But as said above, they sacrifice ammo carried for troops. Howver the option of having some foxhounds to put out in urban areas may be more important than said ammo, and IIRC the MBT "Pure" Merkava carries a lot of ammo, that is easy to cross deck to it´s inf-comand-ambulance roled peers.
     
  8. Apparently the Israelis have also gone down the route of converting older marks of Merkava into IFVs, which is considerably easier when you included rear doors in the hull in the first place.
     
  9. Is it true that before they are allowed into service, six inches (150mm) is lopped off the end of the barrel?
     
  10. After 13 years on the tank park they become IFVs!
     
  11. In summary each nation designs and builds to fulfil it's concept of operations. Many buy 'off the peg' from the USA or other major producers of AFVs. However, some quirks of geography / politics may mean that 'one size does not fit all', hence an independent solution being sought. The Israeli's use of heavily upgraded Centurions and other MBTs makes for interesting study. Despite being a prime manufacturer of MBTs, the UK lacked the opportunity to test them in combat until GW1. Note how our Internal Security vehicles evolved due to our deployment in NI, and the spin-offs; Makralon, Claribel etc, yet the base vehicles (Land Rover) remaining the same until the very late introduction of Saxon. Had we deployed Centurion then Chieftain in a shooting war, maybe they would have served longer.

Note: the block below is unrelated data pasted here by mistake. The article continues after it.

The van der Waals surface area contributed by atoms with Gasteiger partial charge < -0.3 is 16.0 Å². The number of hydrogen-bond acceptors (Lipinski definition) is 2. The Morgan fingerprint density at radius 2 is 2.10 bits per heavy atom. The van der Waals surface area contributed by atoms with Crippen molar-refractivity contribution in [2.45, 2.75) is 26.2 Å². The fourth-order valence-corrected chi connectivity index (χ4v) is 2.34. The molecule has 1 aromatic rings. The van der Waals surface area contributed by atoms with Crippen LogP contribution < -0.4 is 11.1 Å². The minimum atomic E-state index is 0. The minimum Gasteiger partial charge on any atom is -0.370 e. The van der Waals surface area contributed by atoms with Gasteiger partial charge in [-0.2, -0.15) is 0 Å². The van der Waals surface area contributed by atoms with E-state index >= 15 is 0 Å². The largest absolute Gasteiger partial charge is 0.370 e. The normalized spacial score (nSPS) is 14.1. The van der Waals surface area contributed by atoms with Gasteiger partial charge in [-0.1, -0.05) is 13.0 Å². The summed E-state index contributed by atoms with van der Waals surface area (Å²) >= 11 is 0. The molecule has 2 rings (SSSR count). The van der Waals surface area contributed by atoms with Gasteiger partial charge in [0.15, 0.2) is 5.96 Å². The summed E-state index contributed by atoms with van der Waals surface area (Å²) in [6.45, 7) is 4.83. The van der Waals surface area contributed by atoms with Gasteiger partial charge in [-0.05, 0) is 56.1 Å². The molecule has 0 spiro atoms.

12. Incendiarycutlery said: "the panels are for recognition through thermal imagers. "

    Can anyone broaden that out some? I found this:
    http://www.nationaldefensemagazine.org/issues/2003/Aug/Desert_Setting.htm

    Are these the CIPs, [Combat Identification panels']? Why 2 types, is the louvre pattern one the same type but for aircraft?

    I did think they were along those lines but had imagined a moore definte return signal of some sort... maybe from the initial laser range-finding or some form of stand-off electronic interogation/respone thing.